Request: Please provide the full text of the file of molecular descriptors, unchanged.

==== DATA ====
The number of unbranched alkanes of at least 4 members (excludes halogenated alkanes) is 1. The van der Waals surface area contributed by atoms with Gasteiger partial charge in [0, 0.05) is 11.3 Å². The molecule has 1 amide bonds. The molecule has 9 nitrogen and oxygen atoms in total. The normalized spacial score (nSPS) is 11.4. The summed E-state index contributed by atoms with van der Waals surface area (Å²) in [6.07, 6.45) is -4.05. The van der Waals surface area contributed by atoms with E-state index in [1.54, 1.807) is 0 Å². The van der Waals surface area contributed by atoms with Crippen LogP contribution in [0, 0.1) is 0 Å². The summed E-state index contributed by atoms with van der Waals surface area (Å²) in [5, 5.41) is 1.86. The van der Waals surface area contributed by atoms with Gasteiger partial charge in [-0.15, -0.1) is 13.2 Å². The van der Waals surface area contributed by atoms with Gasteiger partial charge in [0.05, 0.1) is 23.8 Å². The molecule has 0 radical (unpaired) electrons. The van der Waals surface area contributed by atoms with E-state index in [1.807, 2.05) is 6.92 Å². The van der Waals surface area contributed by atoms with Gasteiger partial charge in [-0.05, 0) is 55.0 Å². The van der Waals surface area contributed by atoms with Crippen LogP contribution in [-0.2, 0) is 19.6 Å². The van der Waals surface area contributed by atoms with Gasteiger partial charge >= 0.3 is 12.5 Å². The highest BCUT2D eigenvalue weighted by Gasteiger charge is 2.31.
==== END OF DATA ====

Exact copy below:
The number of unbranched alkanes of at least 4 members (excludes halogenated alkanes) is 1. The van der Waals surface area contributed by atoms with Gasteiger partial charge in [0, 0.05) is 11.3 Å². The molecule has 1 amide bonds. The molecule has 9 nitrogen and oxygen atoms in total. The normalized spacial score (nSPS) is 11.4. The summed E-state index contributed by atoms with van der Waals surface area (Å²) in [6.07, 6.45) is -4.05. The van der Waals surface area contributed by atoms with E-state index in [1.54, 1.807) is 0 Å². The van der Waals surface area contributed by atoms with Crippen LogP contribution in [0, 0.1) is 0 Å². The summed E-state index contributed by atoms with van der Waals surface area (Å²) in [5, 5.41) is 1.86. The van der Waals surface area contributed by atoms with Gasteiger partial charge in [-0.15, -0.1) is 13.2 Å². The van der Waals surface area contributed by atoms with Gasteiger partial charge in [0.05, 0.1) is 23.8 Å². The molecule has 0 radical (unpaired) electrons. The van der Waals surface area contributed by atoms with E-state index in [1.807, 2.05) is 6.92 Å². The van der Waals surface area contributed by atoms with Gasteiger partial charge in [-0.05, 0) is 55.0 Å². The van der Waals surface area contributed by atoms with Crippen LogP contribution in [-0.2, 0) is 19.6 Å². The van der Waals surface area contributed by atoms with Gasteiger partial charge >= 0.3 is 12.5 Å². The highest BCUT2D eigenvalue weighted by Gasteiger charge is 2.31.